By Scott Hamblen
The average bedroom, not counting master bedrooms, is about 120 to 140 square feet. Add a bed, dresser and nightstand, and space is at a premium.
While homeowners can’t move walls, there are a few ways to make a small bedroom look and feel larger.
The first step is to clean out any clutter occupying floor space, like dirty laundry, shoes and sporting equipment. Find an appropriate-sized storage solution for the closet or garage to free up real estate in the bedroom living space.
The second, and most important step, is painting the bedroom.
“If you have a small room in your home, you know it can be challenging to make it seem larger,” said Lou Manfredini, Ace Hardware’s home expert. “You can actually do it by adding color.”
Understand Color Schemes
Interior designers use color schemes, or color combinations, to help set the mood and ambiance of a room. Choosing the right color scheme can create a stylish, sophisticated look or a modern, trendy look.
There are three types of color schemes:
- Complementary color schemes include colors on opposite sides of the color wheel, like black and white, that create a classic look.
- Analogous color schemes use colors next to each other on the color wheel, like blue and purple, creating either a calming or energizing effect.
- Monochromatic color schemes feature lighter and darker shades of the same color, like light grey and dark grey, creating a stylish and sophisticated look.
In Florida, most homeowners prefer lighter-colored walls, which often are neutral colors like beige, grey, tan or white. Light yellow, light blue and even light green also are popular choices for bedrooms. The best source of inspiration is glossy magazines, but paint stores also have guides and in-house paint experts to guide purchases.
Bedrooms typically are painted with a satin or eggshell sheen, which are durable with a slightly reflective finish.
The vast majority of bedroom ceilings are painted white, which reflects light. That helps a room feel larger, especially if walls feature a darker color.
Ceiling colors should differ from wall colors. Otherwise, the lack of color contrast could blend the room and creates an impression of a tight space. Contrast helps create an illusion of depth.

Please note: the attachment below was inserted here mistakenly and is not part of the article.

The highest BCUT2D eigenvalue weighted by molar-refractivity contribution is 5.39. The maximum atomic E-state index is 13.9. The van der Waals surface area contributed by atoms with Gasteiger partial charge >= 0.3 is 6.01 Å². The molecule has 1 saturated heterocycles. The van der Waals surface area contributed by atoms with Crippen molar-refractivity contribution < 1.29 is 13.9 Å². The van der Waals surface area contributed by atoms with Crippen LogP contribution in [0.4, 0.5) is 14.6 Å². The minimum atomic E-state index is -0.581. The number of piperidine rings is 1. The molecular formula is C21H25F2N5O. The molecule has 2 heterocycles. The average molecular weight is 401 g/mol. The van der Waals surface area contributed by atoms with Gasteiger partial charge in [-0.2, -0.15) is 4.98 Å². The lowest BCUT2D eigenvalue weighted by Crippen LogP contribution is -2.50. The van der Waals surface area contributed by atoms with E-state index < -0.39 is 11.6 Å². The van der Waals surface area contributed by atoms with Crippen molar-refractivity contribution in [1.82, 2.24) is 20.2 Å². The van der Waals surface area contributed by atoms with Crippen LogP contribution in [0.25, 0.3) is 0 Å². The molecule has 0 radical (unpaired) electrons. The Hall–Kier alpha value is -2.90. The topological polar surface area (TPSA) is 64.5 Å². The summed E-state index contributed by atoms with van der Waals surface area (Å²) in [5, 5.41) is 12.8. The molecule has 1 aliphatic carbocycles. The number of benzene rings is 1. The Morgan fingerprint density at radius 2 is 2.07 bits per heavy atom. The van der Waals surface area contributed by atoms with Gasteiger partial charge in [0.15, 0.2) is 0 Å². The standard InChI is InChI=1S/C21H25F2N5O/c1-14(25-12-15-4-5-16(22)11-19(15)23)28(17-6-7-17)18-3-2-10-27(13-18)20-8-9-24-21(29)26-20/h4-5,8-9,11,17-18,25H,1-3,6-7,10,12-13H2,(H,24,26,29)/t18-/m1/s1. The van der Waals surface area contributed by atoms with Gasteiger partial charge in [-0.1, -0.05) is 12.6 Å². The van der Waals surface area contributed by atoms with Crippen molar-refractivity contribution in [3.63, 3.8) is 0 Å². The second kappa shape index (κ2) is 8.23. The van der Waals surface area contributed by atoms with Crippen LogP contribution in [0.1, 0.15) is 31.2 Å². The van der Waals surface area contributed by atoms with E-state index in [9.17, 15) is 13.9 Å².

Bedrooms are full of opportunities to incorporate a bold color scheme into trim – crown molding, door and window frames, wainscotting, chair rails, window sills and wood beams. Even ceiling fans, light switches and electrical outlets can be considered trim.
Again, a color scheme is important. Window frames, for instance, do not have to be painted the same color as the surrounding wall. In fact, complementary or monochromatic colors help accentuate a room’s features and add dimension without overpowering the senses. Trim can even match a unique piece of furniture, upholstery, linens or artwork to create a cohesive feel.
All four walls do not have to be painted the same color. Accent walls are ideal for property owners not ready to completely abandon neutral, safe colors by painting one of a room’s four walls in a different hue. Bright or dark accent walls can create a sharp, modern look or offer contrast that helps call attention to a favorite painting or sculpture.
Homeowners often paint accent walls behind a bed’s headboard to help frame the centerpiece of the bedroom – the bed – especially if the bed frame is ornate or unique.
Given the surging real estate market, every square foot of a home is expensive. A well-planned paint scheme can play tricks on the eyes, creating an optical illusion of sorts. Potential buyers as well as homeowners want interior spaces to feel spacious, even if the actual measurements say otherwise.
About the Author
Scott Hamblen is chief merchandising officer for Sunshine Ace Hardware, a locally owned company with nine locations in Collier, Lee, Charlotte and Pinellas counties, as well as two Crowder Bros. Ace Hardware stores in Manatee County.